This has mostly passed by the wayside already, attention spans being as limited as they are, but there has been a bit of a kerfluffle lately in the state supreme court regarding “Chief Justice” Patience Roggensack’s high-handed approach to her position. She has a penchant for rewriting court rules willy-nilly. The result this time is that Joseph Olson, one of the attorneys sanctioned for bringing frivolous motions to preclude public access to the Republican redistricting scheme, is now charged with evaluating judicial conduct. (He’ll have strict standards, you betcha!)

The most recent issue entails appointments to the state Judicial Commission, the body responsible for enforcing high standards of judicial behavior, both on and off the bench, without compromising judicial independence. Wisconsin’s Judicial Commission has nine members: five citizen members appointed by the governor, and two attorneys, a circuit court judge, and an appeals court judge, all appointed by the supreme court.

Last spring, an attorney vacancy occurred on the Judicial Commission. The Appointment Selection Committee (which has existed for about 15 years under internal supreme court rules) offered the supreme court justices a list of potential people to fill the vacancy; four members of the court rejected all of those names. A new list of nominees (for the Judicial Commission and for other committees) was prepared by the Appointment Selection Committee for a November 3, 2015 conference of the justices. The justices never reached this agenda item at the November 3rd conference. Consequently, and contrary to 15 years of practice in the court, the justices did not discuss the nominees and their suitability for membership on the Judicial Commission. Instead, as described by Justice Abrahamson in this document, “as justices were leaving the conference, it was suggested that the appointees be selected by e-mail and that each justice could vote for any attorney she or he wished, not limited to the nominees of the Appointment Selection Committee or even to the persons whose resumes the Appointment Selection Committee had accumulated.”  (Emphasis added.)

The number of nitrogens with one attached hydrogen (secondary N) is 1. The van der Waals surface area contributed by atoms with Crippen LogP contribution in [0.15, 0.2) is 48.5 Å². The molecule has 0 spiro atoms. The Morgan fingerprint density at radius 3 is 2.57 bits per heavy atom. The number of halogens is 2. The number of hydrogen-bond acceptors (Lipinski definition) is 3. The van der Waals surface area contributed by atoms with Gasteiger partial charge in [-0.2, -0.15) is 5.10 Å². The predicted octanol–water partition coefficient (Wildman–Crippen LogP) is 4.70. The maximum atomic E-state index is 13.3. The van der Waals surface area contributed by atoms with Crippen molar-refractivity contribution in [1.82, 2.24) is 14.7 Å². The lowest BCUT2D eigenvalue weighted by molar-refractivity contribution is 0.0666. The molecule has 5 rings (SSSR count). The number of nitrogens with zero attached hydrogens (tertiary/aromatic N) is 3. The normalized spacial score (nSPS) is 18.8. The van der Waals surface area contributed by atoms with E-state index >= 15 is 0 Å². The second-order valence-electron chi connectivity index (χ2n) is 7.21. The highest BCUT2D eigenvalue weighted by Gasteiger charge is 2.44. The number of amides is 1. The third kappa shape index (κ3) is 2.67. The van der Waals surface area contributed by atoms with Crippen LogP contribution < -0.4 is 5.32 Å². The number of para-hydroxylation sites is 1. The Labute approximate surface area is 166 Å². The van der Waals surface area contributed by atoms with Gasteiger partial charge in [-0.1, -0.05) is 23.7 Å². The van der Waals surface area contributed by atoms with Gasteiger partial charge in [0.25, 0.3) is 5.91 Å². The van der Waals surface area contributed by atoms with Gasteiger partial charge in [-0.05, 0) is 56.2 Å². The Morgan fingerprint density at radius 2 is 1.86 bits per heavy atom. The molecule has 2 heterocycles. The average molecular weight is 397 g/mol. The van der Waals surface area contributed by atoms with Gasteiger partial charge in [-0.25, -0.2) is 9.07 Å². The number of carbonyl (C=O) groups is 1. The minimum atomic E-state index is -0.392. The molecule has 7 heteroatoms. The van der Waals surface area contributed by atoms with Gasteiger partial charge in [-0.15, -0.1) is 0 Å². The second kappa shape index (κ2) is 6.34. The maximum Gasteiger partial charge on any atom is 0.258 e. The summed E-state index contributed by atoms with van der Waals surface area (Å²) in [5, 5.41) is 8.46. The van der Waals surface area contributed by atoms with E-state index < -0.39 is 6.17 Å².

On November 16, after all the justices other than Justice Abrahamson had voted, either by delivering votes in person or by email to “Chief Justice” Roggensack, Ms. Roggensack announced that Joseph Olson was the appointee to the Judicial Commission. Only after repeated requests for the ballots from Justice Ann Walsh Bradley did Justice Abrahamson learn that Mr. Olson had received only three votes.

There are a couple of curious things here:

  1. Mr. Olson was not one of the nominees from the Appointment Selection Committee. Given that his name was not offered, how did he end up the “independent” choice of three justices? Sounds like collusion, doesn’t it? Isn’t it enough that the governor controls five appointments to the Commission?
  2. Why did “Chief Justice” Roggensack think that three votes constituted a majority? Justice Abrahamson did not vote in this, because she deemed it too chaotic. But you still need four votes to get a majority if six people are voting.
  3. Who were the holdouts? How was it that Mr. Olson received only three votes? Is there someone among Justices Prosser, Ziegler, Gableman, and R. Bradley who feels strong enough to buck Ms. Roggensack? Very interesting …

 

This episode, of course, is one among many where “Chief Justice” Roggensack shows her willingness to ignore precedent, whether it be legal precedent or the precedent of past practice, to get the result she desires. Since at least three of the citizen members of the Judicial Commission are also big-time Republican donors, it is unlikely that complaints to that body will get her under control any time soon.

All the more reason to wish Shirley Abrahamson and Ann Walsh Bradley long life and continued good health, and to get out the vote to defeat Rebecca Bradley.

 

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